What is data science?

It is likely that the first appearance of “data science” as a term in literature was in the preface to Naur’s book “Concise Survey of Computer Methods” [4] in 1974. In that preface, data science was defined as “the science of dealing with data, once they have been established, while the relation of the data to what they represent is delegated to other fields and sciences.” Since then, the concept of “data science” has been progressively discussed in the statistical and mathematical communities [9], at which time it essentially concerned data analysis. However, this has inspired today’s significant move to the comprehensive exploration of scientific content and development.

Today, the art of data science [8] goes beyond specific areas like data mining and analysis, and the argument that data science is the next generation of statistics [5, 6, 7]. Data science is becoming a very rich concept which carries the vision and responsibilities of an independent scientific field that is systematic and inter-disciplinary.

So what is data science? We can define data science as being high level targeted, object focused, process based, or discipline oriented.

A high-level statement is:

**Definition 1**. Data science is the science of data, or data science is the study of data. [1]

From the disciplinary perspective, data science is a new interdisciplinary field that synthesizes and builds on statistics, informatics, computing, communication, management and sociology to study data and its environments (including domains and other contextual aspects, such as organizational and social aspects) in order to transform data to insights and decisions by following a data-to-knowledge-to-intelligence-to-decision thinking and methodology. Accordingly, a discipline-based data science formula is given below:

**Definition 2**. Data science = statistics + mathematics + informatics + computing + communication + sociology + management + decision | data + domain + thinking [1,2]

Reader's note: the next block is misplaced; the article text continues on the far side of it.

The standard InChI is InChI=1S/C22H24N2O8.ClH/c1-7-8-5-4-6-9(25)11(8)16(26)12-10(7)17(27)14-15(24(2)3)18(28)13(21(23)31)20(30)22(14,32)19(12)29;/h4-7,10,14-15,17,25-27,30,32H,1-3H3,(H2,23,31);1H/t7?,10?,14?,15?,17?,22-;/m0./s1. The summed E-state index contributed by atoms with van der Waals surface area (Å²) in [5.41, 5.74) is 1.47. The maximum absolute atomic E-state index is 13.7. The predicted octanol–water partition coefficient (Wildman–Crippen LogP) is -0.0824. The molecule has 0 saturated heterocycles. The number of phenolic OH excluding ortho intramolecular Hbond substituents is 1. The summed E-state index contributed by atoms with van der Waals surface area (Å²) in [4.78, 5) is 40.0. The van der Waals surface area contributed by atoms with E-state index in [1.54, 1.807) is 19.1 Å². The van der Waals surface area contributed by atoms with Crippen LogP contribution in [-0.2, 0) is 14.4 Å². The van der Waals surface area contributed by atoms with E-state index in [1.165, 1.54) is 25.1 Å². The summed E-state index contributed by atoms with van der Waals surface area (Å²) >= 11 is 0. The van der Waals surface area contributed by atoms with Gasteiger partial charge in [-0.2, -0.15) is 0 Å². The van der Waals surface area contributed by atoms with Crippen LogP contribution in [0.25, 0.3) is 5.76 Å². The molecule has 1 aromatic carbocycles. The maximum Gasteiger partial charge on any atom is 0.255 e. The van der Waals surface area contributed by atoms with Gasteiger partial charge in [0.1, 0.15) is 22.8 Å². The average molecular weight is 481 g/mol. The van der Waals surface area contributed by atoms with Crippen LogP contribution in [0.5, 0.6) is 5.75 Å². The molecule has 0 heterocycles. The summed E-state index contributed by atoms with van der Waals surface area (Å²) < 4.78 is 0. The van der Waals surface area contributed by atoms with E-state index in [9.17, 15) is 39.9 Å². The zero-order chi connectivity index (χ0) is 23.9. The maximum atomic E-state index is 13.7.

where “|” means “conditional on.”

From the process perspective,

**Definition 3**. Data science is a systematic approach to “thinking with wisdom,” “understanding domain,” “managing data,” “computing with data,” “mining on knowledge,” “communicating with stakeholders,” “delivering products,” and “acting on insights.” [3]

In contrast, data analytics understands data and its underlying business, discovers knowledge, delivers actionable insights, and enables decision making. From this perspective, we can say that analytics is a keystone of data science.

References:

[1] Longbing Cao. Data Science: A Comprehensive Overview. Submitted to ACM Computing Surveys for review.

[2] Longbing Cao and Usama Fayyad. Data Science: Challenges and Directions. Communications of the ACM, 2016.

[3] Longbing Cao. Data Science: Nature and Pitfalls. IEEE Intelligent Systems, Volume: 31, Issue: 5, 66-75, 2016.

[4] Peter Naur. Concise Survey of Computer Methods. Studentlitteratur, Lund, Sweden. 1974.

[5] W. S. Cleveland. Data science: An action plan for expanding the technical areas of the field of statistics. International Statistical Review, 69(1):21–26, 2001.

[6] D. Donoho. 50 years of data science, 2015.

[7] P. J. Huber. Data Analysis: What Can Be Learned from the Past 50 Years. John Wiley & Sons, 2011.

[8] K. Matsudaira. The science of managing data science. Communications of the ACM, 58(6):44–47, 2015.

[9] J. W. Tukey. The future of data analysis. Ann. Math. Statist., 33(1):1–67, 1962